He sits up as she approaches, raising his eyebrow when she pops open the bottles, keeping one for herself.

"Your father know you drink?"

"I don't drink," she says, making a face as she chokes down a sip. Dean chuckles, taking a sip of his own beer. He makes room so Buffy can sit down next to him, using the bumper to climb up.

She taps her fingers against her leg, looking out at the full moon in the sky. Dean glances at her out of the corner of his eye, regarding her like a puzzle he can't quite figure out.

She huffs, eyes narrowing. "What?"

Dean reaches over the side of the car to place his bottle on the ground. He cups her cheek in one hand, sliding the other around her hips to pull her closer. Her skin tingles at the touch.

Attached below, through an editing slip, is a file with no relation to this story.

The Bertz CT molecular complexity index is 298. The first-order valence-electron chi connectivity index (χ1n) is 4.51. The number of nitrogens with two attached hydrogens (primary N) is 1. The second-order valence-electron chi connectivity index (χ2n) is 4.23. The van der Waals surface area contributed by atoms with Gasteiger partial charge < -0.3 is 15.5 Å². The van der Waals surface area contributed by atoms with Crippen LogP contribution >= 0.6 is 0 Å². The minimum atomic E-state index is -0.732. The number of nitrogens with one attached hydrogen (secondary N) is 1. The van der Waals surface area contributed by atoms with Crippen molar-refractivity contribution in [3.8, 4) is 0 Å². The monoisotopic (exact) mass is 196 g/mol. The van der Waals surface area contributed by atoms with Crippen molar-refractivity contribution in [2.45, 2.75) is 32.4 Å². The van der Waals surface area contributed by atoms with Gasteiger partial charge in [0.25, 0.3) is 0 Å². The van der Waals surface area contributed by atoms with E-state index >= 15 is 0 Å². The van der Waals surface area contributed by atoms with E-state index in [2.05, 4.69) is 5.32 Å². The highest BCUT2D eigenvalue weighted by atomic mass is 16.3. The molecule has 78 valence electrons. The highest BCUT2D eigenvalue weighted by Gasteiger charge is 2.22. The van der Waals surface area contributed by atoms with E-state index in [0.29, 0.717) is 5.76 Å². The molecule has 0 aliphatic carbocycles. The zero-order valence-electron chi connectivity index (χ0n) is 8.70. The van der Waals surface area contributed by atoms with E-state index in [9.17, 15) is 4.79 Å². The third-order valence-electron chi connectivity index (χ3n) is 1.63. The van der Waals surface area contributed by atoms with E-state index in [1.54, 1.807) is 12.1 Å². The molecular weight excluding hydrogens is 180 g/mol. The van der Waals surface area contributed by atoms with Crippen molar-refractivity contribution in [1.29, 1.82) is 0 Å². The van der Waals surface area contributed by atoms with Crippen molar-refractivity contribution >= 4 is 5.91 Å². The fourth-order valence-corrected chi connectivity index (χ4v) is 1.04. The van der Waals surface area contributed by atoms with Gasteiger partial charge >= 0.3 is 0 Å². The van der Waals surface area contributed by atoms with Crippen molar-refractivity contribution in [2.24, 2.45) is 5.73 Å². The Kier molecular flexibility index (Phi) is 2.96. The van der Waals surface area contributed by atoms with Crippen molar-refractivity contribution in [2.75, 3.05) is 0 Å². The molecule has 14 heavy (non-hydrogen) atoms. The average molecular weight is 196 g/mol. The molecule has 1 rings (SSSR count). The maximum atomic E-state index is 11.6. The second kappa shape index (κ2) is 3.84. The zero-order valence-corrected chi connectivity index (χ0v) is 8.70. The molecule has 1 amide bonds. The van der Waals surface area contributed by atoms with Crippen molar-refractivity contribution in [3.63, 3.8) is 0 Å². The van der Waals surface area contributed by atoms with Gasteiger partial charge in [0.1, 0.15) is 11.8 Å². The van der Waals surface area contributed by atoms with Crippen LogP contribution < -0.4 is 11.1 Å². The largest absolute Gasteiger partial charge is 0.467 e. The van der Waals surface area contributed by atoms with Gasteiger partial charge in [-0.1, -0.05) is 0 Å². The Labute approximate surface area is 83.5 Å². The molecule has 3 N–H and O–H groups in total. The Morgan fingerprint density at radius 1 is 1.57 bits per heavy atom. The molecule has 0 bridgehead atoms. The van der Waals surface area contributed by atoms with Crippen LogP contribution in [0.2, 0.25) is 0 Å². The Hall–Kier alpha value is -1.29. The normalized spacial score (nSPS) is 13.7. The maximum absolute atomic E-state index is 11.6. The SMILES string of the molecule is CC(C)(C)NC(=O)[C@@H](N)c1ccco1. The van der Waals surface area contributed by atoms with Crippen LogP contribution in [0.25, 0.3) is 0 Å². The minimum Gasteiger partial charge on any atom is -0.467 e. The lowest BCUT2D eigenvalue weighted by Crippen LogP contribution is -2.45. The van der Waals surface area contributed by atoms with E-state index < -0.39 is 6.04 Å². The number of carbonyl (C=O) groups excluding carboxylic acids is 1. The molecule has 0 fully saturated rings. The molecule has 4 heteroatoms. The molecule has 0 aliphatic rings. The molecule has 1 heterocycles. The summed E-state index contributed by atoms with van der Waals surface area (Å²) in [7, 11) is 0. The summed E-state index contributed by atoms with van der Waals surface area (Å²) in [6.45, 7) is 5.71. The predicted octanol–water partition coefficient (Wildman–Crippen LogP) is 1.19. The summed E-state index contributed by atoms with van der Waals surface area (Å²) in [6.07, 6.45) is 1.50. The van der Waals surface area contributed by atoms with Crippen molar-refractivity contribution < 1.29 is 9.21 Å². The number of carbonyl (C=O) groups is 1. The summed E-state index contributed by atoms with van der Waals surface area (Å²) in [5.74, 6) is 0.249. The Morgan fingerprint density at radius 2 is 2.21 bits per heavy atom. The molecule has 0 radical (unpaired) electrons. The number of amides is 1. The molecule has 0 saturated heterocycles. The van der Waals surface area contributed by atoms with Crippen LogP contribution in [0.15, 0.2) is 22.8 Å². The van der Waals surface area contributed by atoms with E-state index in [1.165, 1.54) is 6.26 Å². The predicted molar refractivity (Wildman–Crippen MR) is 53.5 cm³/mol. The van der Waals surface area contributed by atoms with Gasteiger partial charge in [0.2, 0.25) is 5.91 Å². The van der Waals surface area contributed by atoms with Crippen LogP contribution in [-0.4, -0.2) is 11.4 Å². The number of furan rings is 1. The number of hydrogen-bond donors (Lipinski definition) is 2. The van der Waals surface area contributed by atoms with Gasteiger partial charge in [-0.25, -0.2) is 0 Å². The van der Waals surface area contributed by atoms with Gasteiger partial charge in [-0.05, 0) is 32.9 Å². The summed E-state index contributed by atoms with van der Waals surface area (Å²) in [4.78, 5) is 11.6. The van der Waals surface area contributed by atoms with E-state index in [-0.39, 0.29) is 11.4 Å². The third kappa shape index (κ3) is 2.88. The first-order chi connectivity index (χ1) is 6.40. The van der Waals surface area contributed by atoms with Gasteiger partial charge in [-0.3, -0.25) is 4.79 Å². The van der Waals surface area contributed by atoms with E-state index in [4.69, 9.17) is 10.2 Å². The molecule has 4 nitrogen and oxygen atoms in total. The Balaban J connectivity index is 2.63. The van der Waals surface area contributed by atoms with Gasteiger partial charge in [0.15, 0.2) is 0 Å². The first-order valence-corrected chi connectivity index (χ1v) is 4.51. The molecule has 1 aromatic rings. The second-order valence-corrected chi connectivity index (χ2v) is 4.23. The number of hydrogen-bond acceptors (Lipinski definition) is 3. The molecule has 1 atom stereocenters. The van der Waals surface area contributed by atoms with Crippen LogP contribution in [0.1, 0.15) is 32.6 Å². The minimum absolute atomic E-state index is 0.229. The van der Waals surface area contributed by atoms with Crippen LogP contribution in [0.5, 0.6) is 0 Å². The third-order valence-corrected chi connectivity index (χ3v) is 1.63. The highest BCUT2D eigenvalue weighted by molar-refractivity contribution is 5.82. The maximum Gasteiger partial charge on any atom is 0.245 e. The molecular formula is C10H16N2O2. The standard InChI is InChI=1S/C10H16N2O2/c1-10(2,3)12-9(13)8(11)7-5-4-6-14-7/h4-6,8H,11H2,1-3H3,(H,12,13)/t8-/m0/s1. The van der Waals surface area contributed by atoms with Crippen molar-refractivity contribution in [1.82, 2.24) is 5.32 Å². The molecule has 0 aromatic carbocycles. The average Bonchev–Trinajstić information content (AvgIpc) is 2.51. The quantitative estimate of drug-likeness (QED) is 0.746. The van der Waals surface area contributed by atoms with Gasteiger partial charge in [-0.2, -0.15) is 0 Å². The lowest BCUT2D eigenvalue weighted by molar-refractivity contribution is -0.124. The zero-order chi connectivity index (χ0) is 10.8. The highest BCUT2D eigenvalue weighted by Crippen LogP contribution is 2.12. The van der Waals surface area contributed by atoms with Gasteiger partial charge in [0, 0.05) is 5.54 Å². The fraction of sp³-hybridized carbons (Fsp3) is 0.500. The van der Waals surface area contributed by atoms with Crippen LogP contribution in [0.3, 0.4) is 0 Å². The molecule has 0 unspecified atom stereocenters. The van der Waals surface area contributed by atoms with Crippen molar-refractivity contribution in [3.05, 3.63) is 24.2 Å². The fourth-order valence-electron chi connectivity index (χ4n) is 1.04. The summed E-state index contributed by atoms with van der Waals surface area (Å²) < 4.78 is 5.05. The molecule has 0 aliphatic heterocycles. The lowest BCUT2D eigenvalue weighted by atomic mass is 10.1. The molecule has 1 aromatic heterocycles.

“What are you doing?” she asks, eyes wide, and Dean huffs a laugh, breath warm against her lips.

“What does it look like?” He moves slowly, carefully, giving her a chance to pull away before his lips press against hers, warm and inviting, chapped and rough against her mouth. It's nothing like kissing Pike, the fluttering in her stomach replaced by a fire that Dean stokes to life as he strokes his hand through her hair and down her spine.

Buffy wraps her arms around his neck, pulling herself closer. Dean slips his hands around her waist under her shirt, pulling her down into his lap, and she gasps. She pushes against his chest until he tips backwards, and she moves with him, straddling his thighs and rolling her hips.